On the invitation of Landlord Brooks, the members of the club, together with numerous guests, sat down to a pigeon and champagne dinner at the hotel, making it an evening of a merry time.


Our Chili news reporter wrote that she hasn’t been able to call in that area’s news of the last week due to their telephone line being out of whack.


Rice Davis sold his farm in the Town of York to a gentleman of Sheboygan County.  They agreed upon the price of $1,900 for the property.


September 1954


There will be a cornerstone laying of Our Savior’s Lutheran Church on Sunday, Sept. 5 at Greenwood.  The 9 a.m. opening service will be held in the present church, after which the congregation will march in procession to the new church for he cornerstone laying.  Rev. G. S. Thompson, senior pastor of First Lutheran Church in Eau Claire, will perform the ceremony.


The new high school building of the Neillsville-Pine Valley district will be opened for use on Sept. 8. Its initiation will take place concurrently with the beginning the 1954-55 school year.  The cost of the present structure, which you can see, was $447,000, plus certain additions, which will be detailed later.  From this figure, just a little short of half a million dollars, people will gather the idea of immensity in accordance with the way they see the dollar.  To most of the oldsters, a dollar is still a considerable sum of money.  Some of them can remember when they worked a whole day for a dollar.  To them, half a million dollars is an astronomical sum.


The present site of the new Neillsville High School building, according to the records, was entered originally Aug. 4, 1953, by James O’Neill, founder of Neillsville.  He received a patent from the United States on Nov. 15, 1854.


James O’Neill and his wife, Jane, deeded the property to Mary A. Dickey.  She died in 1912, leaving the property to her four children.


The property held the old homestead of the Dickey family, and the title was under the control of Miss Blanche Dickey.  Blanche taught in the grade school practically all of her active life.  She retired here in Neillsville and later went to live with relatives in the Northwest.  She died there, but before she passed away, she sold the home sit property to the Neillsville School District for $1,500.  The sale was made by the negotiations of a local committee, with members of which Miss Dickey warmly and generously cooperated.  The site was worth more at that time, and today would be worth several times more than the amount which was paid for it.  But, Miss Dickey, remembering with affection the local children whom she had taught, now men and women of the community, said that she would sell only to the school district.  (It seems very appropriate that the present school building site was designated as such by a teacher who was very devoted to her profession and the children whom she had taught through the years.  Her gift is a memorial to live on in Neillsville’s education system.  D. Z.)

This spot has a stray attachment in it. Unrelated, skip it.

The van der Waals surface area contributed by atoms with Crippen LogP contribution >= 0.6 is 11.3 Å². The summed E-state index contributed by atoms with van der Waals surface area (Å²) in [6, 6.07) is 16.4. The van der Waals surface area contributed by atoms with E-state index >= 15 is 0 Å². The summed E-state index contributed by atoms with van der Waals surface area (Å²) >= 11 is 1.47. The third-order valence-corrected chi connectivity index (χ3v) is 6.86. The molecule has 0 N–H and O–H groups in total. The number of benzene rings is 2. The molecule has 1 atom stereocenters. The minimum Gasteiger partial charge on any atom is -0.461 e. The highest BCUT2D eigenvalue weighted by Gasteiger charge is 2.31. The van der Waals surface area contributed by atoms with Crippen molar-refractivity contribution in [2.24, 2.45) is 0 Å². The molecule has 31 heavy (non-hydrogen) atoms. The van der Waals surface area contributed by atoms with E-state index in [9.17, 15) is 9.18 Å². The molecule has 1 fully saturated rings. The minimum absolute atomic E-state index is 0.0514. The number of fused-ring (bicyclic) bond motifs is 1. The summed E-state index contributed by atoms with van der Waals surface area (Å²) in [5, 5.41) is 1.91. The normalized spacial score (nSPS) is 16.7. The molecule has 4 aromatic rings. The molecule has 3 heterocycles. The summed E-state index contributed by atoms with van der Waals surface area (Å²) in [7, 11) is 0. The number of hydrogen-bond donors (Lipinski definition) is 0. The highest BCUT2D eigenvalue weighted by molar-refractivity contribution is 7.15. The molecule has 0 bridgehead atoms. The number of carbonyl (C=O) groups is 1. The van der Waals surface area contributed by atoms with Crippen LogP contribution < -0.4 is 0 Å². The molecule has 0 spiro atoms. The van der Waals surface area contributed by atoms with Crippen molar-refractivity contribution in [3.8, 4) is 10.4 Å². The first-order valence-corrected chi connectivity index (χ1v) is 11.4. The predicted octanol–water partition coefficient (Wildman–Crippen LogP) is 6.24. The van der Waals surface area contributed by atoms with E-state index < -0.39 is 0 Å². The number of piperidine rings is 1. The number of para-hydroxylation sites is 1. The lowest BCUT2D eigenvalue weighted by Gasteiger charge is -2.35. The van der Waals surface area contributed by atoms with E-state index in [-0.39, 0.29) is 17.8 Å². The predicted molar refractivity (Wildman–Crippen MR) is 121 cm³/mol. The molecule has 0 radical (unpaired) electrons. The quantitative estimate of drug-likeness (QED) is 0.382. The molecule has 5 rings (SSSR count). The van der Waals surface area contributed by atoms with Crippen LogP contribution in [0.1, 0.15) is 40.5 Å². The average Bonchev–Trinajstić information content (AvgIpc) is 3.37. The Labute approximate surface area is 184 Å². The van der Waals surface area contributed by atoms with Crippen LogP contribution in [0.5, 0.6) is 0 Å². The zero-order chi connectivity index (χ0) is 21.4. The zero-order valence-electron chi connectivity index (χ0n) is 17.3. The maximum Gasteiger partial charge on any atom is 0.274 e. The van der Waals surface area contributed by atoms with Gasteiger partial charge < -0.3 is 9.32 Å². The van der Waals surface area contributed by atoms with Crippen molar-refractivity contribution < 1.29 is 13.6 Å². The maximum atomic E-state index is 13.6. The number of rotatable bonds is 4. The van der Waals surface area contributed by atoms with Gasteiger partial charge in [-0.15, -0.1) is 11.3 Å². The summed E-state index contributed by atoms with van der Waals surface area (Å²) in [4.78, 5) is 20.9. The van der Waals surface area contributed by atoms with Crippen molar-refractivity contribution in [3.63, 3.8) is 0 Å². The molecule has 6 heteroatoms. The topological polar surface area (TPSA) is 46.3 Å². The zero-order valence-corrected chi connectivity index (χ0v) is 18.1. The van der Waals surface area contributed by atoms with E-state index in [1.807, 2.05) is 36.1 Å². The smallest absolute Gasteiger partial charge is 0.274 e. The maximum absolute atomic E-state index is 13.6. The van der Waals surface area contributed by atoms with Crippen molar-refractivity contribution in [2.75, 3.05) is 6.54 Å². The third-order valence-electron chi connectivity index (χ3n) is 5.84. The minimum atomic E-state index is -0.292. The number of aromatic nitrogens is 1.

The next time you take your wife out of the kitchen for a special treat; stop at Prust’s Triangle Tavern, at the Junction of Highway 10 and County Trunk K, south of Granton.  There you’ll find a hamburger that has found great favor among those who regularly stop at Prust’s.  Mrs. Charles Prust is looked upon as an excellent cook, to be proved when you order one of the headliners on their menu – the large hamburger. You will have no trouble finding the meat when ordering a hamburger and you can get it served either on bread or on a bun, whichever you prefer.


For those who are interested, the Triangle Tavern offers television viewing, and both reception and selection are good.  Fight nights, Wednesday and Friday, attract good crowds of fans who watch the fights and second-guess the matches afterward, enjoying a good snack during their discussions.


While the menu is full of snack suggestions, Prust’s cater to dinners and private parties.  The food is prepared in a spotless kitchen, over which Mrs. Prust, long recognized as an excellent cook, presides.  Included on the average menu are the kinds of foods that most diners’ desire: sea food, chicken, steaks and fish.